“One of the lessons learned during COVID-19 lockdowns in recent years was that technology could make or break a business. Companies that seamlessly transitioned into remote work environments often fared better. Add to that the growing need to rely on data and automations to remain competitive, and it’s no wonder so many businesses are on the hunt for skilled developers.”

Wages for software developers are $39.83 in Alberta, with a high-end potential of $64.90 per hour.

7. General practitioners and family physicians (NOC 31102)

Working in an occupation that needs no introduction, family physicians and GPs diagnose and treat disease, physiological disorders, and injuries. They are the primary contact and providers of continuous care toward patients’ health management. They are usually employed in private practice, including group or team practices, hospitals and clinics.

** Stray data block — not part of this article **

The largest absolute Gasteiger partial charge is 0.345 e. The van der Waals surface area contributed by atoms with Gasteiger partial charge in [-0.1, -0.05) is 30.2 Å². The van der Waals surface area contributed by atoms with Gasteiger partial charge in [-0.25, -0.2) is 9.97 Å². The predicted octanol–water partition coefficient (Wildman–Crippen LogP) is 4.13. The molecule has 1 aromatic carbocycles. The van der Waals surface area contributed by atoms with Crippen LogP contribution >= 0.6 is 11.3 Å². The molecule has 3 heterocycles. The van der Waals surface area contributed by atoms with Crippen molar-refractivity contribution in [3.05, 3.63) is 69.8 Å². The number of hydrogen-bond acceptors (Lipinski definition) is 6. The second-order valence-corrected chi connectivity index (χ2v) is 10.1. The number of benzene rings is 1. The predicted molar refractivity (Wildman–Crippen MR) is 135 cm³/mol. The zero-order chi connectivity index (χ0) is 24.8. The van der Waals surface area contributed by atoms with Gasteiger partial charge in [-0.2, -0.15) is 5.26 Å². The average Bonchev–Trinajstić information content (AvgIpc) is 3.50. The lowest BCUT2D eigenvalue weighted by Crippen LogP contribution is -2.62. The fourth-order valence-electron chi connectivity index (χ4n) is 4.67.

The employment requirements are:

  • A bachelor’s degree
    In Quebec, completion of a college program and one year of pre-medicine university studies is usually required.
  • Graduation from an approved medical school
    Two to three years of family medicine residency training are required.
  • Completion of the qualifying examinations of the Medical Council of Canada
    Licensing by the provincial or territorial licensing authority are required.

The average annual salary for medical professionals, as per Indeed, is $261,522. With some additional training, it is possible to become specialized, in which case salaries in Canada increase even further.

8. Construction trades helpers and laborers (NOC 75110)